Ford Focus Runs lean, P0191, P0171 Errors

2005 Ford Focus Problem

CarFord Focus 2.0L
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The problem occurs after I've driven continuously for 100-120 miles. The symptoms indicate the motor is not getting enough gasoline. I can stop the vehicle for a couple minutes and start the motor and continue on my way without any problems until I drive another 60-80 miles and the problem re-occurs. I have changed the fuel filter and checked for vacuum leaks. I can clear the error codes, but they re-occur when the problem re-appears. Local driving does not show the problem. Thank you
Problem Category
Electrics, ECU, Warnings & Lights

Running Rough, Starting & Power Loss

Solution 1
whittingehame | Legend | Since: Oct 2009 | Posts: 444 | Fixes: 11829 | View Garage
Suggested Solution

P0171 - System to Lean (Bank 1) The Adaptive Fuel Strategy continuously monitors fuel delivery hardware. The test fails when the adaptive fuel tables reach a rich calibrated limit. For lean and rich DTCs:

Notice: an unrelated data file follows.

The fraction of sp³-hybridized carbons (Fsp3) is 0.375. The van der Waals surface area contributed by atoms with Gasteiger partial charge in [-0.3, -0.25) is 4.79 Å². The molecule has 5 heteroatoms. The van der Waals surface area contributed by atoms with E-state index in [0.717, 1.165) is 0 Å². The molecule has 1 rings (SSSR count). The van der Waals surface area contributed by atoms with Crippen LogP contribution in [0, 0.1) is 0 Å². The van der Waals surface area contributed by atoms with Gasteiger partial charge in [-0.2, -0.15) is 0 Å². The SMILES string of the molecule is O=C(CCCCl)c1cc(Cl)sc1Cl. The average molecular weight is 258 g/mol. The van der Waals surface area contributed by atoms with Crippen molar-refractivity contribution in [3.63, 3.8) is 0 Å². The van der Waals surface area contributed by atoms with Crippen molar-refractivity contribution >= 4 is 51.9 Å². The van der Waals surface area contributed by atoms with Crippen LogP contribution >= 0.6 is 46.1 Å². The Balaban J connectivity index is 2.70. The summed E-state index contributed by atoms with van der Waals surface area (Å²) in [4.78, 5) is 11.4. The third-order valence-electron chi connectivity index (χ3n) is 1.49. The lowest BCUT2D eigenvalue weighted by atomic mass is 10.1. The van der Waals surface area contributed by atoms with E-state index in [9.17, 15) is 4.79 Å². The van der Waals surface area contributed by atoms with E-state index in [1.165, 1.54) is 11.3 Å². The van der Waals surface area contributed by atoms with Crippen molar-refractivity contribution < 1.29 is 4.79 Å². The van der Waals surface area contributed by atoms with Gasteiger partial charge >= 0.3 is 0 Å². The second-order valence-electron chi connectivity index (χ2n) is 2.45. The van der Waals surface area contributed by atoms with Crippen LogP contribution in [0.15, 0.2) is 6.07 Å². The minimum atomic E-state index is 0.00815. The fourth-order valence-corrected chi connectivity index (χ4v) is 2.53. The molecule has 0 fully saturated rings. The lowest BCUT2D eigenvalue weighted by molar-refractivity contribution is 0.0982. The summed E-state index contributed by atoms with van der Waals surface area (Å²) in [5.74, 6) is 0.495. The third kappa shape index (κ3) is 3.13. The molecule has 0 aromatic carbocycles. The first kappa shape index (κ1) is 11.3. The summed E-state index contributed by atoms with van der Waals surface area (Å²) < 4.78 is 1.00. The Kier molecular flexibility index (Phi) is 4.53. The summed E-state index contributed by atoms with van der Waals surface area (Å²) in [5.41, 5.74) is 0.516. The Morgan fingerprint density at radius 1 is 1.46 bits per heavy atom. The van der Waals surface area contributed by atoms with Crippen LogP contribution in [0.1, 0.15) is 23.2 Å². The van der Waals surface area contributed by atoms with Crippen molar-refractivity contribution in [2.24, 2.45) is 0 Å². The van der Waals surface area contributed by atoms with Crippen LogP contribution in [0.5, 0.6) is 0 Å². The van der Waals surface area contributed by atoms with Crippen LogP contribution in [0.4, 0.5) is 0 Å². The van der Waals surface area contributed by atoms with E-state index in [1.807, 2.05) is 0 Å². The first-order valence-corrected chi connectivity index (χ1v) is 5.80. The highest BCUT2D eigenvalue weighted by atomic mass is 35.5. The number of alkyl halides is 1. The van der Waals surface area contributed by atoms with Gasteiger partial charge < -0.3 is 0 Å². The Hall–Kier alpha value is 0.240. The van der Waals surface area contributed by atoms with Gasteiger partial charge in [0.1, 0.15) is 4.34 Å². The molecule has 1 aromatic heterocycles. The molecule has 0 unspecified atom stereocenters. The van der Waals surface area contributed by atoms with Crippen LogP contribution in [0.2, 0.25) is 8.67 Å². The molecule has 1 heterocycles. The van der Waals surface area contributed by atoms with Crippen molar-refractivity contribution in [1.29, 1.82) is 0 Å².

Fuel system
Excessive fuel pressure.
Leaking/contaminated fuel injectors.
Leaking fuel pressure regulator.
Low fuel pressure or running out of fuel.
Vapor recovery system.
Induction system:
Air leaks after the MAF.
Vacuum Leaks.
PCV system.
Improperly seated engine oil dipstick.
EGR system:
Leaking gasket.
Stuck EGR valve.
Leaking diaphragm or EVR.
Base Engine:
Oil overfill.
Cam timing.
Cylinder compression.
Exhaust leaks before or near the HO2Ss.
A SHRTFT-1,2 PID value between -25% to +35% and a LONGFT-1,2 PID value between -35% to +35% is acceptable. Reading beyond these values indicate a failure.

P0191 - Fuel Rail Pressure Sensor Circuit Performance (FRP) The comprehensive component monitor (CCM) monitors the FRP pressure for acceptable fuel pressure. The test fails when the fuel pressure falls below or exceeds a minimum/maximum calibrated value for a calibrated period of time. High fuel pressure.
Low fuel pressure.
Damaged FRP sensor.
Excessive resistance in circuit.
Low or no fuel.
A FRP PID value during KOER of 138 kpa (20 psi) and 413 kpa (60 psi) for gasoline or 586 kpa (85 psi) and 725 kpa (105 psi) for natural gas vehicles (NG) is acceptable.

Posted on Thursday 9th of July 2015
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Solution 2
1/4drive | Auto Insider | Since: Jun 2011 | Posts: 25 | Fixes: 1847 | View Garage
Suggested Solution

Both of your codes indicate to me fuel pump/supply problems.
And a regular fuel pressure test might be inconclusive.
So what I would do for a test would be a pattern waveform on the oscilloscope,
I'd say no other test would show up where the fault is.

Posted on Friday 10th of July 2015
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